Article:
København has been on my list of cities to visit for a while. Recently my friend Chris's girlfriend started her PhD in that city and moved there. He had invited me to visit them there, and that it what I have done in this trip.
As the city is known for its cycling infrastructure, I have done this trip with the bike in mind; similarly to the trip to Utrecht & Holland.
Over the days I went to various places, sometimes with Chris and sometimes by myself.
One afternoon I met with Chris in a park, we enjoyed the sunny yet cold weather. From there we walked to Christiania, which is somewhat of an autonomous district. Even though marijuana is forbidden in Denmark, it is a solid gray area in Christiana. You could smell it on every corner. People were sitting at the water and happily smoked and shared. From what one reads on the internet the police does not control too tightly there and sometimes they were even chased out. Sounds a bit like the Rote Flora in Hamburg and Rigaer Straße in Berlin.
Chris bought a cup of beer and we sat down in a table bench combination where two other people were already sitting. Eventually we got into a conversation and it was tremendously interesting to talk to genuine locals. They live some 10 km north of the city center and told us about a great park with old forts that I found very interesting. We also talked about the nature of Christiania and marijuana in Denmark. They were very friendly and kind, which seems to be typical for the Danish. Eventually we all got hungry and parted ways to get some food.
On the second last day I went to look at the center of the city by foot. There is a pedestrian mall. I found the city hall:
Also I found the congress building, which had some special event going on that day:
There were a lot of construction sites going on in the city, also around the government buildings. Their construction barriers consist of plastic poles and wooden bars. They look like toys, though:
Cost of living
A Danish PhD position makes around 20000 DKK/month after taxes, that is 2680 EUR/month. In Germany with a full TV-L E13 salary one would earn 2280 EUR/month. Turns out that PhD students get a full salary in København and not just 50 % at universities and 75 % at research centers like the one in Jülich.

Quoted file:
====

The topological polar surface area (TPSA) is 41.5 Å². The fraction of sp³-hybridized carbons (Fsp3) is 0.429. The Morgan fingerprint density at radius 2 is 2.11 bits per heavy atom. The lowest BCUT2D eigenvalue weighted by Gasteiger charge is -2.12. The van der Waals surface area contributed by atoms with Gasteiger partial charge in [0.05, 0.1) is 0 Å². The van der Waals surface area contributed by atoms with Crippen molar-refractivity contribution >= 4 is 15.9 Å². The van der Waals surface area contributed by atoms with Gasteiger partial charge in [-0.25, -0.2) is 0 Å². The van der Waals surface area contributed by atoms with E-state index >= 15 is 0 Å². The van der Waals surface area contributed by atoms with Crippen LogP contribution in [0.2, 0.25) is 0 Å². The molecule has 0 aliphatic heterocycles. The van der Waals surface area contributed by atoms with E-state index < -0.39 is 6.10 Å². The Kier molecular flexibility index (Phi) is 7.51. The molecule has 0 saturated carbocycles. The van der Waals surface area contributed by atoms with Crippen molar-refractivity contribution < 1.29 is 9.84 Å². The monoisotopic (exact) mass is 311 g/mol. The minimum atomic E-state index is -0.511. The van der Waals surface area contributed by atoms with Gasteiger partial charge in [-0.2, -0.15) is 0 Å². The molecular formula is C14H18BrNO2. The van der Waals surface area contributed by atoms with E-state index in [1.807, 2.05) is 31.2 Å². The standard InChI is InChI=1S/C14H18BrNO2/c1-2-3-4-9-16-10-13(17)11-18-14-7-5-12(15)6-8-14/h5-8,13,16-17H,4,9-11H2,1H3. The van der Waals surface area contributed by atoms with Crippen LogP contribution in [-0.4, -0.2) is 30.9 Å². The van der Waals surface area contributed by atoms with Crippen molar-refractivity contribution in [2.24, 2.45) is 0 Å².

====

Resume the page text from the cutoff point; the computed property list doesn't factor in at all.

While making lunch I learned that the single room apartment costs 800 EUR/month in rent, though that includes heating, water and electricity. This puts the seemingly high salary for a PhD student into perspective. Lunch at the cafeteria costs around 5 EUR/day, that is much more than the 2.50 EUR/day that I usually pay in Bonn. To be fair the apartment building was just a year old and very modern. It did not have a doorbell for each flat but a digital bell that seems a notification to the phone of the tenant. On the display you could scroll through the names of the inhabitants and call one up.
A while ago I read a funny German article about Netto and Netto. They is the German Netto Marken-Discount and the Danish Netto with a dog in the logo. Both have yellow as their primary color, both are supermarkets. From the article the Danish one is even more chaotic than the German one. Right across the hostel there is one of them and I decided to enter it.
I was not disappointed. There was stuff scattered across the shelves, stuff on the floor and no stringent ordering in the shelves either. At checkout there was only one lane open and the cashier, a very young high school student, had some problem with a payment. He had already signaled in the store that help is needed at the checkout. When I arrived there, there were five impatient customers just waiting for this issue to get resolved. It took another three minutes and then finally I got to pay. Unfortunately I did not understand the Danish ranting of the customers.
From the amount of electric cars that can be seen in the streets one can infer that there are serious tax deductions on them. This is a parking lot with chargers, and there were many premium electric cars there usually:
Although København might be best bike city of them all, I did not feel really amazed by it. I assume that this happened because I already got to see serious bike cities like Utrecht, Amsterdam and Rotterdam. Compared to them København is just another bike city which does a very good job at it. If I had the trips in a different order perhaps this city would have impressed me the most.